Michal Bleicher – Kugler

Masters in Architecture & Urban Planning
Tel Aviv University
Thesis Topic: Climatic aspects in the relationship between
workers' housing (public housing) courtyards and the
structures described in the Geddes Urban Plan.

Michal is a graduate of the Bezalel Academy of Arts and Design in Jerusalem. She is currently finishing her Masters studies at Tel Aviv University's Azrieli School of Architecture. She is writing her thesis on the climatic aspects in the relationship between workers' housing (public housing) courtyards and structures described in the Geddes Urban Plan, under the supervision of Dr. Oded Potcher, Department of Geography and Dr. Eran Neuman, Head of the Azrieli School of Architecture, TAU.

A personal perspective:
In Michal's words: "The privilege of taking part in the Azrieli Fellows Program has allowed me to delve into my research in an extensive, profound manner, with all my attention and energies fully dedicated. I have been able to invest all of my time in the  courses and research with a clear mind, free from financial concerns. In addition to the research, the generous support allowed me to attend many interesting classes outside of the standard syllabus and expand my horizons in many related and fascinating topics. For the first time in my academic life, I had as much time as I needed to spend in libraries, conferences and other related activities. The interaction with the other Azrieli Fellows, during the gatherings, conferences and other activities, was very enjoyable and beneficial." 

Social- Architectural initiative: Leading B.A. Architecture students in the renovation of the “Dov Hoz” high school in Tel-Aviv.

Background:

I was honored to take part in the volunteering commitment which is an integrative part of the fellowship program. I was given the opportunity to initiate and lead a fulfilling project, involving Tel Aviv University students of Architecture in the renovation of the “Dov Hoz” high school in Tel-Aviv. The architecture students worked with the high school pupils, who were from difficult socioeconomic backgrounds, to design and renovate the school, exposing them to the academic community and giving us the opportunity to give back to the community at large.

I am pleased to share with you an article published in A-Z News – The Azrieli Fellows program newsletter (Volume 1, 2nd issue) with more details about this wonderful experience:

During the month of May, 2011, the sophomore pupils at "Dov Hoz High School", together with students from the School of Architecture from Tel-Aviv University, were busy designing and renovating the school's class rooms. The initiative was part of a volunteer project, established by three graduate students from the Azrieli Fellows Program.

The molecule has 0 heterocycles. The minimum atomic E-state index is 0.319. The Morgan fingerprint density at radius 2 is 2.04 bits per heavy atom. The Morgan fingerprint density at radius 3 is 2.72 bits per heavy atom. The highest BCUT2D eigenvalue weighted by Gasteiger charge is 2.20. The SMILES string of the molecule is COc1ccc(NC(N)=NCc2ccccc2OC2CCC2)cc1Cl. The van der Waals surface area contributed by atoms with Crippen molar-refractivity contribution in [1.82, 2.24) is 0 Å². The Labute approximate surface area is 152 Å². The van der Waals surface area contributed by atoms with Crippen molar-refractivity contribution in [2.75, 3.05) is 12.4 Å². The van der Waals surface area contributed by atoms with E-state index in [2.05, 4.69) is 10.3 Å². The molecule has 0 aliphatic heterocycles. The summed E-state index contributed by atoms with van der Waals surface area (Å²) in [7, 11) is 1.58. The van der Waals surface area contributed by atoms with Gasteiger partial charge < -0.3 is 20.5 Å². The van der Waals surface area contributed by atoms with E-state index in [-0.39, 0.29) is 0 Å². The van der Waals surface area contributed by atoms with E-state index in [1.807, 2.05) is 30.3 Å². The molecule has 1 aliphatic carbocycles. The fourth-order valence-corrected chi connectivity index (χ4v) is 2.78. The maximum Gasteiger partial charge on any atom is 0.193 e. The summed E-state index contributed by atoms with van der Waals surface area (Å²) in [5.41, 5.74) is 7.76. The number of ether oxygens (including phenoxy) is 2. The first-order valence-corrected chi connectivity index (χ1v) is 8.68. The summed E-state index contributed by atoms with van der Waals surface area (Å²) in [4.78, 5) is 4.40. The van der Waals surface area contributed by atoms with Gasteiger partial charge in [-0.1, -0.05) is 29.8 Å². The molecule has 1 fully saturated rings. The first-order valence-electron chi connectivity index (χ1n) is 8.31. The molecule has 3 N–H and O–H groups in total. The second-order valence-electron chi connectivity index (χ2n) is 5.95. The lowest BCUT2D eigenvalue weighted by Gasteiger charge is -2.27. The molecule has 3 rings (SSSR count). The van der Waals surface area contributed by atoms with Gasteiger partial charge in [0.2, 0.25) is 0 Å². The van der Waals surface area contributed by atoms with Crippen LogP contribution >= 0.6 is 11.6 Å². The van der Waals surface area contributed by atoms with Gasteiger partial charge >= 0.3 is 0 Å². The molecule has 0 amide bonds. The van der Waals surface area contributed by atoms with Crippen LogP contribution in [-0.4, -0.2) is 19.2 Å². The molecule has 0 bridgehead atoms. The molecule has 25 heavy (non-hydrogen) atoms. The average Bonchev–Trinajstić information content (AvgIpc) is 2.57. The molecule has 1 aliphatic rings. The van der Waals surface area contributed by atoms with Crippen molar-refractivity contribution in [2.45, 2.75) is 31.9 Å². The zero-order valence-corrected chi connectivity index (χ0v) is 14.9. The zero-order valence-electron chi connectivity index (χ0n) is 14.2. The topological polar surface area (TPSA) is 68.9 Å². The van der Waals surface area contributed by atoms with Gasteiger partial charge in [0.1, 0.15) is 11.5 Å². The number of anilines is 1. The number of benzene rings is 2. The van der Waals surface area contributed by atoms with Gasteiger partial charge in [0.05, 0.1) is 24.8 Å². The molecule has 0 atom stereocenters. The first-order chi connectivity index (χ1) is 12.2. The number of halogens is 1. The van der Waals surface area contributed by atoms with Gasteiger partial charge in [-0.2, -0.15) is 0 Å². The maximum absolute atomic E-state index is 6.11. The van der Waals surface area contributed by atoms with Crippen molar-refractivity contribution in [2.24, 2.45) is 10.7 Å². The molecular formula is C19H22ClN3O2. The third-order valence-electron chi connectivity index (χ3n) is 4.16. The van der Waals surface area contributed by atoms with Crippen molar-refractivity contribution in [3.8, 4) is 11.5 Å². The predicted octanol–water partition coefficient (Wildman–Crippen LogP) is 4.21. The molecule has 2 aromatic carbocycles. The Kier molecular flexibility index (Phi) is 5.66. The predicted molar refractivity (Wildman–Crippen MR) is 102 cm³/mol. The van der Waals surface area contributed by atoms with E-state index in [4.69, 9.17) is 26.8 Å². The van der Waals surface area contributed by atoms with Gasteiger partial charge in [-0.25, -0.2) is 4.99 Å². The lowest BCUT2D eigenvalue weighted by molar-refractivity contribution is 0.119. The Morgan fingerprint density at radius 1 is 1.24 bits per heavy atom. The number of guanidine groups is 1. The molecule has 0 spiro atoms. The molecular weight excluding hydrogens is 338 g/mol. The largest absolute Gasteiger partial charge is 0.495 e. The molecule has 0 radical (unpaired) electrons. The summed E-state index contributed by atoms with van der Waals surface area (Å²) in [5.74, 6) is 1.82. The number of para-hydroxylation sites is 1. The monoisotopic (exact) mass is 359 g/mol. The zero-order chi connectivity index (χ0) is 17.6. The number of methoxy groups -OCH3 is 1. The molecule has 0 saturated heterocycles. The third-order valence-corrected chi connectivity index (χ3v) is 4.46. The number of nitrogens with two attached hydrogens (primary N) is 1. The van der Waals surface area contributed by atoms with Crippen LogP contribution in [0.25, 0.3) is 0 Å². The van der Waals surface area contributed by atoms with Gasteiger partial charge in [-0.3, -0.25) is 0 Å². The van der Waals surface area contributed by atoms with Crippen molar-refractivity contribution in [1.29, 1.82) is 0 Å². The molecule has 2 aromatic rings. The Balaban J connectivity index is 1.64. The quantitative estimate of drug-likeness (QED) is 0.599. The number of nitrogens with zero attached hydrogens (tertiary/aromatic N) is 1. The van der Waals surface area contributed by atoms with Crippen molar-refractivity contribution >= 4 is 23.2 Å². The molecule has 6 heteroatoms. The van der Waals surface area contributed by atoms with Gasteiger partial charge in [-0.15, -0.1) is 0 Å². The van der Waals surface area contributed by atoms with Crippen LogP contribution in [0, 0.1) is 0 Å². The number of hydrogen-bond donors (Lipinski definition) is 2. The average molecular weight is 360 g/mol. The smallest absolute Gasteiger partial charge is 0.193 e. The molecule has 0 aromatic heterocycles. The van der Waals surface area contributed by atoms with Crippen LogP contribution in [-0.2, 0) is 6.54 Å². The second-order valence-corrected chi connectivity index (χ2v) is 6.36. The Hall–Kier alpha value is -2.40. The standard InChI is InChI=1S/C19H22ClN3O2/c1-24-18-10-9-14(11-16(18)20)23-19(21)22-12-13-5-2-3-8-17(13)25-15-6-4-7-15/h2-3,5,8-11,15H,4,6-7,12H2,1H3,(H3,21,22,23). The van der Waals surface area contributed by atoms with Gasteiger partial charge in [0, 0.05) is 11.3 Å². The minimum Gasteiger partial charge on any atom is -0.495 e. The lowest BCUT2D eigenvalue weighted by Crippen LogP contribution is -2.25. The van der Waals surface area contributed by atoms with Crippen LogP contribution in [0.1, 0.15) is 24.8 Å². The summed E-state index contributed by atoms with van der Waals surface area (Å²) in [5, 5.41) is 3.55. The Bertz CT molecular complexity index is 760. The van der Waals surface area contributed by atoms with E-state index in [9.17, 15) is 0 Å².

Michal Bleicher, Erez Klapper and Gili Shapira initiated the project as part of their volunteering commitment which is integral to the Azrieli scholarship. With the support of Architect Dan Price, they established  an academic program called "From Cooperation to Renovation", which allowed undergraduate  students from the David Azrieli School of Architecture to tutor high school students in the design and renovation of their own learning environment.

The first part of the course focused on theoretical and design issues related to the internal design of high school environments. Later, the university students were divided into eight teams: one team dedicated to each of the high school classes. During the semester, they led discussions with the high school pupils to establish a design concept and a consensus regarding design decisions. They involved the Dov Hoz pupils throughout the renovation process, creating 3D computerized models, budget planning, purchase and transport of all necessary materials and equipment and the actual hands-on building according to the established plans.

Dov Hoz  is a vocational high school, located in the Tel-Aviv city center. The school accommodates 180 pupils from ninth to twelfth grade. All of the pupils come from challenged socio-economic backgrounds, dividing their time between studying a trade and working outside of the school to help support their families.

In addition to the improvements in their environment and to the feeling of accomplishment accompanying it, the pupils enjoyed one more benefit: the opportunity of being exposed to academic topics and university students. The experience opened their minds to the importance and benefits of higher education and may influence them and their future choices.

The final results were refreshing. As was reported in Ha'aretz Newspaper, standard oppressive white classrooms were replaced by colorful walls decorated by wooden structures of various kinds and shapes. Each classroom was significantly different from the others and represented the vision inspired by the pupils along the process. The sense of “taking possession” of one's environment is a new experience for these children and hopefully will nurture a sense of empowerment and responsibility.

The project would not been possible without the generous support of the Azrieli Foundation.

In addition, you are welcome to read the following article, published in Haaretz:  http://www.haaretz.co.il/news/education/1.1172538